Protests Erupt in Somaliland Over Water Shortage
Protests erupted on the streets of Hargeisa town, Somaliland, on Saturday 28th, December over a severe shortage of water in the city.
Hundreds of protesters took to the streets following a three-day strike by private water distributors recently. The water distributors are reported to have gone on strike in an attempt to force the government to alleviate the high road tax enforced on their water tankers, according to reports.
The angry protesters are reported to have set fire on car tyres and blocked the roads. According to witness reports, the demonstrations also led to the death of one person.
During the protests, the demonstrators were reportedly met with live ammunition from the Special Police Unit (SPU) and Rapid Reaction Unit (RRU), who were allegedly dispatched early that morning. As a result of the shots, at least three civilians were wounded, according to reports.
Meanwhile, Ali Mohamed, Somaliland’s Interior Minister, has said the government would respond to the public demand. He revealed that a committee consisting of representatives from the finance ministry, interior ministry, and water trucks would evaluate the extent of the complaint and water scarcity.
It is alleged that the road tax bill, which was recently approved by the parliament has forced the water suppliers to halt water provision to the Hargeisa residents. The Somaliland parliament approved the disputed tax bill following several amendments and disputes among members.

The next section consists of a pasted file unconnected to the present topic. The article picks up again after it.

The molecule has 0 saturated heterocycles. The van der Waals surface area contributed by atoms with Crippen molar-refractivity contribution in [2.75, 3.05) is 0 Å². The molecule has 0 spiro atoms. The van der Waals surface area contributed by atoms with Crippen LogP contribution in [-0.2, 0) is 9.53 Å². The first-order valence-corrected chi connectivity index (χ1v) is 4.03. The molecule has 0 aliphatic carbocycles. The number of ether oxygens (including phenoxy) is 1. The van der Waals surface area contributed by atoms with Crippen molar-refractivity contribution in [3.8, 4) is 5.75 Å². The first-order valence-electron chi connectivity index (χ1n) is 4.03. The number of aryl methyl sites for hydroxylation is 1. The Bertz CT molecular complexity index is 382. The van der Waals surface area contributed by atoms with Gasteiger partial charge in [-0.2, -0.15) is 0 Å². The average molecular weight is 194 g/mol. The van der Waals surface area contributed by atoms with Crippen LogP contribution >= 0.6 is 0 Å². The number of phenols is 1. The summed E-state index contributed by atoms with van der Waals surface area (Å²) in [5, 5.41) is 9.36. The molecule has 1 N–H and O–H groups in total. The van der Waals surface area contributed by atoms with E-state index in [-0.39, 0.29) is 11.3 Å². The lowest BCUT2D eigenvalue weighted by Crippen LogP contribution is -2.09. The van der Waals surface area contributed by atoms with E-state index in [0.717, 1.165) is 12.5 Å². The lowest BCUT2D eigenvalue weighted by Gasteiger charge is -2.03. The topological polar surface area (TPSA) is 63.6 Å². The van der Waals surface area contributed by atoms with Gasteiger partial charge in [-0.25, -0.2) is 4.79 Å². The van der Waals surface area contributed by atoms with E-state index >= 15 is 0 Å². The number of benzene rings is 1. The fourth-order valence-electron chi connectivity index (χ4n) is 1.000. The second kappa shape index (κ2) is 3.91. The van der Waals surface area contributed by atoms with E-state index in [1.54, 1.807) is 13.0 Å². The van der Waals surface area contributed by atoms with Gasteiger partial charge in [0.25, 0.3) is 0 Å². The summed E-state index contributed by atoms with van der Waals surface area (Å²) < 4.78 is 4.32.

The Interior Minister pointed out that water shortage was a concern for every citizen. He further stated that tax payment was obligatory. The Minister reminded the residents of the recently renovated roads whose completion necessitated tax money from the citizens.
The protesting tank owners allegedly concurred that the government had recently eased road conditions in different regions where water is drawn. However, the tank owners asserted that they have no problem paying their usual taxes. However, they say the new tax approved by parliament has been a burden on their businesses.
Observers say the unprecedented move by the Hargesia distributors is likely to result in unhygienic standards in the city. The private distributors, who supply water to about 70 % of Hargeisa residents, assert that the cost of operations is untenable due to the recent increase in road taxes.
During a press briefing, Mr. Abdilahi, the distributors’ spokesperson, maintained that the tank owners would not offer services until the government rescinds the imposition of the new taxes. The spokesperson also stated that they had initially contacted the authorities prior to going on strike however; they failed to reach an agreement.
Aside from households, those affected most by this move include the hospitality and construction industries. Meanwhile, service providers such as hospitals will be forced to increase patient fees in order to account for the anticipated exorbitant costs of availing water.
As the standoff between the government and the distributors continue, bottled water is said to become a precious commodity for many Hargeisa residents. Nevertheless, it is anticipated that relevant parties will reach an agreement following subsequent negotiations.
Photo: Hargeisa residents demonstrating.